Summary

Our Score

6/10

User Score

Pros

  • Incredible price for such a large plasma TV
  • Excellent operating system
  • 2D HD pictures look nice

Cons

  • Shoddy 3D pictures
  • Dot fizzing over motion
  • Lack of colour subtlety

Review Price £659.90

Key Features: 50in 3D plasma TV; Multimedia playback from USB; Freeview HD tuner built in; Colour management system; One pair of 3D glasses included

Manufacturer: LG

3D Problems

No, sorry, we just don’t get it. We’d got this clearly bizarre notion in our heads that all the main TV brands were almost scarily heavily invested in making 3D a ‘must have’ technology for 2011 and beyond. Yet here, in the shape of LG’s 50PW450T, we have a 3D TV that does just about everything in its power to make 3D look as enjoyable, immersive and desirable as a cow pat. Weird.

Here’s the deal. The 50PW450T is a 50in TV using plasma technology. Furthermore, it’s a 50in plasma TV that delivers 3D while costing the almost infeasibly small amount of £599 - a price which remarkably includes a pair of active shutter glasses. So on paper the 50PW450T has got ‘uber-bargain’ slapped all over its big, hardened screen, and has the potential to be one of the most popular 3D TVs ever. Indeed, it’s so cheap that it could just be the TV that finally sees 3D in the home go mainstream.

LG 50PW450T

The only problem with the 50PW450T’s potentially revolutionary status is that its 3D pictures set new standards of awfulness, at least so far as plasma technology is concerned. Honestly, 3D images of all types suffer with more crosstalk ghosting noise than we’d actually thought plasma screen technology was capable of producing - so much so that we honestly don’t even feel that we can fairly call the 50PW450T a 3D TV any more.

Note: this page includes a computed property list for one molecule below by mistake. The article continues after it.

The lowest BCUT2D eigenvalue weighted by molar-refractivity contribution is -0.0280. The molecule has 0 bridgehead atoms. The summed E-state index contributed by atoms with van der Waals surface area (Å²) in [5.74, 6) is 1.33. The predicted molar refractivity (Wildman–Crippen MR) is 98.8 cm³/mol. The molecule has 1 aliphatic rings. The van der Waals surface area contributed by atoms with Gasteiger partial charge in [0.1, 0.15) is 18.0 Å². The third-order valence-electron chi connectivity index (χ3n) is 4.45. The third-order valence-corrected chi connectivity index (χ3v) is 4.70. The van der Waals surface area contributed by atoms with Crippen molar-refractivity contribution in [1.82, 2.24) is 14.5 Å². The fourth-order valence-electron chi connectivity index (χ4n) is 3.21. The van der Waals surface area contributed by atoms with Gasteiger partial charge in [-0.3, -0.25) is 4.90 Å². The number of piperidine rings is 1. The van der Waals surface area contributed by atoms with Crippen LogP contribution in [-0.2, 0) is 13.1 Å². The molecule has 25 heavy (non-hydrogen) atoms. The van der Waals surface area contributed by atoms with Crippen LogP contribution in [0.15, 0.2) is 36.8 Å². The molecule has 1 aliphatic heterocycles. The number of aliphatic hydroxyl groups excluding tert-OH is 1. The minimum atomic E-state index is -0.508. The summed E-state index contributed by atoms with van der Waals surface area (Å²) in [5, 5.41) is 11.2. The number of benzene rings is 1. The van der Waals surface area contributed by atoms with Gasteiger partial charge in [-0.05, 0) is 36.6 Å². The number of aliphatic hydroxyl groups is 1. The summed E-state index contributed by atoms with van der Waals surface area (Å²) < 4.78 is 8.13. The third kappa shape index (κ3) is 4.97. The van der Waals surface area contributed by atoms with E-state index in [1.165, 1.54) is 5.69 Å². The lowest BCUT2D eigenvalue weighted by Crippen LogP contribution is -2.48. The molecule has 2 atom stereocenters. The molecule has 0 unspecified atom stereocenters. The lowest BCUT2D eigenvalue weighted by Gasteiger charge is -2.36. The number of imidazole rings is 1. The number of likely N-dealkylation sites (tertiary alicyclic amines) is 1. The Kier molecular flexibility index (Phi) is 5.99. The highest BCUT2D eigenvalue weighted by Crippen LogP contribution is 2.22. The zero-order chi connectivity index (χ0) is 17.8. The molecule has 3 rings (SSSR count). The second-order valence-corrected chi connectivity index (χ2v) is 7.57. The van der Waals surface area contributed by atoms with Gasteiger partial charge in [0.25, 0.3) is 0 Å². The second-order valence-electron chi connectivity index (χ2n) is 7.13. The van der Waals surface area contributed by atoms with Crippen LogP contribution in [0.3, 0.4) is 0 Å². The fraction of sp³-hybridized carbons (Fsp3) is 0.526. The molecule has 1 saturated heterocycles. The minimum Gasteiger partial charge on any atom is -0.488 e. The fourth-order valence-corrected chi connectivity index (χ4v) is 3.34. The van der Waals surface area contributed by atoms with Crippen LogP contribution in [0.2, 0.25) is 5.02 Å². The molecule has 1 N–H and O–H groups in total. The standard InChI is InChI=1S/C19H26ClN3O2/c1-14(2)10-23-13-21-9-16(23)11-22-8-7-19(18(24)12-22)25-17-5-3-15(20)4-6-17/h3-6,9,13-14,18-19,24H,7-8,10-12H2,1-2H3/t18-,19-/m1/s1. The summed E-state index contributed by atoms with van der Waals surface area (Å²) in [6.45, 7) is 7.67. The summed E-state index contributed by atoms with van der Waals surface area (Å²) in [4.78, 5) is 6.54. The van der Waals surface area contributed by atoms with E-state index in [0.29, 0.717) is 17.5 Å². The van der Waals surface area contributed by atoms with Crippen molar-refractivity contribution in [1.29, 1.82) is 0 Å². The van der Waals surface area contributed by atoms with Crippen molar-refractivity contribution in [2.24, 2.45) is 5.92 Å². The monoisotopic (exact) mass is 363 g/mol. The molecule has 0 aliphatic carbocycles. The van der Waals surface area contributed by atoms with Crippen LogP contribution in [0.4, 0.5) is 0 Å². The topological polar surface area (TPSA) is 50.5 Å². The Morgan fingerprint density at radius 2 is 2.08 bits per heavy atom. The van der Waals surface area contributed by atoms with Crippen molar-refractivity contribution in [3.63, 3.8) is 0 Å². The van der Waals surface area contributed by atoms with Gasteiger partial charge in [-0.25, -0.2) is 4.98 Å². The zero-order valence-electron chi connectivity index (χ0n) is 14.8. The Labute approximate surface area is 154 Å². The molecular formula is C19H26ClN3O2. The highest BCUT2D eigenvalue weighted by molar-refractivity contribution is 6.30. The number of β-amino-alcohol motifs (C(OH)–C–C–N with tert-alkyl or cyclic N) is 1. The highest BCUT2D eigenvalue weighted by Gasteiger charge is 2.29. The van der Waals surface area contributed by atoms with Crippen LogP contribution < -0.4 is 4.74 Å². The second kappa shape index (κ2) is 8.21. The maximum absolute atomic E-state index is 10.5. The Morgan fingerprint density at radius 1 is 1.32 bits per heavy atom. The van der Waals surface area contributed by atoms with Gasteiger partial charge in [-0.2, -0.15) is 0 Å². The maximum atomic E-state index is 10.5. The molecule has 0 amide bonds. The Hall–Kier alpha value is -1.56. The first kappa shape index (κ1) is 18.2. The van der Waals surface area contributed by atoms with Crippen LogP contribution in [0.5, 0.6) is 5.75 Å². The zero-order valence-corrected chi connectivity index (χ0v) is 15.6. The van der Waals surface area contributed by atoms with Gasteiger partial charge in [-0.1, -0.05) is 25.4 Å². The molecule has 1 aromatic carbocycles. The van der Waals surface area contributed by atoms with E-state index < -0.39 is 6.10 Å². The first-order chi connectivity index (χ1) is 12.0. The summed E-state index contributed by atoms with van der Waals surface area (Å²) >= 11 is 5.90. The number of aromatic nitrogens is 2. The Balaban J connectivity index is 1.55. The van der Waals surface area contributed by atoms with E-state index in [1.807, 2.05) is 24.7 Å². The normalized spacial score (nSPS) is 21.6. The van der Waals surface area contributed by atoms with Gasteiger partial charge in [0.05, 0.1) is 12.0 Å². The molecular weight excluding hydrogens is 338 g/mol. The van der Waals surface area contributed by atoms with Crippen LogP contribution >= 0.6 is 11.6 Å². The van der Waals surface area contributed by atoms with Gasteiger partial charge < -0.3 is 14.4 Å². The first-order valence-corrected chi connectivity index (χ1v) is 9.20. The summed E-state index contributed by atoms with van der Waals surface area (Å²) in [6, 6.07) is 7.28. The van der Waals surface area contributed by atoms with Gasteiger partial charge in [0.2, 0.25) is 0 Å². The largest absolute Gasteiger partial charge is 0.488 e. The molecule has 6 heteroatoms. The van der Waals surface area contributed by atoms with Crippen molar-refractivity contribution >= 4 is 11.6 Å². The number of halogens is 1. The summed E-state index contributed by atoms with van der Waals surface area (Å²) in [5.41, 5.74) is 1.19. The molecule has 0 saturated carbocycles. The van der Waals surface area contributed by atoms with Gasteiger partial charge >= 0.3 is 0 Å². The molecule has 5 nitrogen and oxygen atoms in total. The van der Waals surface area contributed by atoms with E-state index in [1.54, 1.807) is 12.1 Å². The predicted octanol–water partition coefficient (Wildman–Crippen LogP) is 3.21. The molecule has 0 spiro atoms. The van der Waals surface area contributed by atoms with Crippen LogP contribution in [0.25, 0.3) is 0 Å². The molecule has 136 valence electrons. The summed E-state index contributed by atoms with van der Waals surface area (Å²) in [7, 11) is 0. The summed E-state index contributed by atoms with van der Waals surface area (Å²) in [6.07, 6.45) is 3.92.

We tried 3D disc after 3D disc with the 50PW450T, but with every one the TV struggled to show even a single scene that didn’t suffer with blindingly obvious crosstalk issues.

This could take the form of strong double ghosting echoes of key objects in the frame, especially if they’re in the mid to far distance, or it can affect detailed backgrounds, turning them from crisp, layered 3D backdrops into fuzzy, out of focus messes.

The crosstalk is relentlessly consistent too, appearing equally potently over bright and dark content, so that your eyes seldom if ever get a momentary respite from the headache-inducing mess they’re trying to resolve. To be fair, the crosstalk problems do reduce when watching side by side Sky 3D broadcasts, at least where foreground objects are concerned. But it's still clearly obvious over backgrounds.

This is all painfully reminiscent, of course, of the disastrous 3D efforts of Sony’s EX723 series. But what’s really got us scratching our heads about the 50PW450T is that we’re seeing so many problems on a plasma TV. Our assumption has always been that plasma, with its faster response time, just couldn’t suffer as badly with crosstalk as LCD. But it’s now obvious that, to paraphrase the great Mitch Henessey, when me made that assumption, we made an ass out of ‘u’ and ‘umption’.

Other aspects of the 50PW450T’s 3D pictures aren’t too bad for such a cheap plasma screen. Colours can look decently rich despite the dulling effect of LG’s pretty comfortable 3D glasses, and dark scenes manage to retain at least some shadow detail. But these positives are rendered null and void by the crosstalk.

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